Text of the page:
8. The last year of traveling is taking its toll and I need some rest and some more rum. I'll be back Jan 16th, enjoy the holidays and the rum.
  9. Actually Montecristo is made from sugar cane syrup and not fresh juice and is distilled to about 92% alcohol making it a nice white rum.
  10. I'm a little confused by that article, but think the last person interviewed has the right idea. Bacardi and the others are talking about gold rums, which is a little self-serving. Certainly gold rum as a subset of the rum industry is going to grow as the whole industry grows, and since the gold rum subset is small it has the potential to show great growth percentages. I for one don't consider Captain Morgan Spiced Rum a gold rum. But then I wouldn't call Appleton VX a gold rum and certainly put it in the same class as Captain Morgan.
  11. Now that we have confirmed that your link is rubbish, can you please give us the correct link? I suspect you were referring to this article in the The Publican.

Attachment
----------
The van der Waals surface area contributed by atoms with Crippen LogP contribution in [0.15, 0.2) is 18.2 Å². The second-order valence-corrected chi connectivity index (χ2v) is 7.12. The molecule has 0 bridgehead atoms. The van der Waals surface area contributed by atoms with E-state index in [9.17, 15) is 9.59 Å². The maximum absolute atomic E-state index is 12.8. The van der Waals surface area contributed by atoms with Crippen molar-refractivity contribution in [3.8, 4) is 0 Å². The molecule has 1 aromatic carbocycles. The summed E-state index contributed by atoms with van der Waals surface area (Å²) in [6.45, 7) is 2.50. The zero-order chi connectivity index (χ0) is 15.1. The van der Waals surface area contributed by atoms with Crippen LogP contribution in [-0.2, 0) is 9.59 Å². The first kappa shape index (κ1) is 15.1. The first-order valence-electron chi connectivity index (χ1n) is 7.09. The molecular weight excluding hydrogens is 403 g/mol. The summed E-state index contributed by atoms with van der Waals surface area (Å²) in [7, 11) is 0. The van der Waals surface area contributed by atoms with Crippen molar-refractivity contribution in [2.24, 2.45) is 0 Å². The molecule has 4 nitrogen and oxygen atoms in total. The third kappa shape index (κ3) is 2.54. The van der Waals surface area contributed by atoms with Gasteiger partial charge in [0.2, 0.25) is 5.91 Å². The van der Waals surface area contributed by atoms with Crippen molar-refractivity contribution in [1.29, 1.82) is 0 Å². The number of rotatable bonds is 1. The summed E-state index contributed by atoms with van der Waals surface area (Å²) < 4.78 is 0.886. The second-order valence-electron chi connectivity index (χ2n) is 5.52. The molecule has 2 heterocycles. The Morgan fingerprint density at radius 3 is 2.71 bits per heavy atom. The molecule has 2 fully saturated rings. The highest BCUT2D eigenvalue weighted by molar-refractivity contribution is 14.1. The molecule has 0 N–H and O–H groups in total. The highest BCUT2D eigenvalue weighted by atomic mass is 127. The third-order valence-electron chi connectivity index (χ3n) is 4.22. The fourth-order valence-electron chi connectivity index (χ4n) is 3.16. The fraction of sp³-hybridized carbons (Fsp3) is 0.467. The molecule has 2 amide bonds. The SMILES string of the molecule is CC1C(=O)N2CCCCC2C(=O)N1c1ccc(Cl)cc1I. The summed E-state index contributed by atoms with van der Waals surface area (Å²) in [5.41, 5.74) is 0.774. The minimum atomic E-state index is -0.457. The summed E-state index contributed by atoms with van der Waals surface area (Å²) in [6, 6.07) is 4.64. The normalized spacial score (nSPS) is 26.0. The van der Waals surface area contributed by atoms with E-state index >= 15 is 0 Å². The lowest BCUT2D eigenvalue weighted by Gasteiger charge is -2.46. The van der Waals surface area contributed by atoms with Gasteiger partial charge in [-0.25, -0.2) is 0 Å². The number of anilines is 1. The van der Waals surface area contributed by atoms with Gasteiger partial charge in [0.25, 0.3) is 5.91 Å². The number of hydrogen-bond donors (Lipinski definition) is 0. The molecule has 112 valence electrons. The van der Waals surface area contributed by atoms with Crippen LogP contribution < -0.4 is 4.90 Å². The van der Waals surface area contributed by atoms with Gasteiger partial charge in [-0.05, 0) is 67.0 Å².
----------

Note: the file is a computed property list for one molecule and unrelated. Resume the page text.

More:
12. I'm going to be in St Lucia in a few weeks, if it's bottled at the distillery I'll be able to get some at the distillery. If it's bottled in the UK, well that's another story. Sending alcohol to the US can be a challenge. PM me for details on how the distributor can send me samples. I'm working on the next book and would like to include these rums if they are bottled at the distillery. Unfortunately there are a lot of spirits which claim to be from a place with a reputation for quality but are blended and bottled elsewhere with little regard to the origin of the spirit.
  13. Macha Fine Wine & Spirits has a very good selection. I don't see the Trois Rivieres rums on his on-line list, but you can try to contact him through the website. La Favorite 1993 was not exported and is no longer available.
  14. Image seems to be the main objective here. The current Anejo Especial bottles I've seen were dark brown. Are the bottles you're looking at dark brown as well?
  15. Once you get by the age confirmation pages, I think you'll see that these bottles are very different. <br> essential rum<br> seriously vodka<br> Is Neisson a good mixer? That depends entirely on what you want to mix with it. Coca? Definitely not. If you looking to make tasteless faux-tinis, probably not.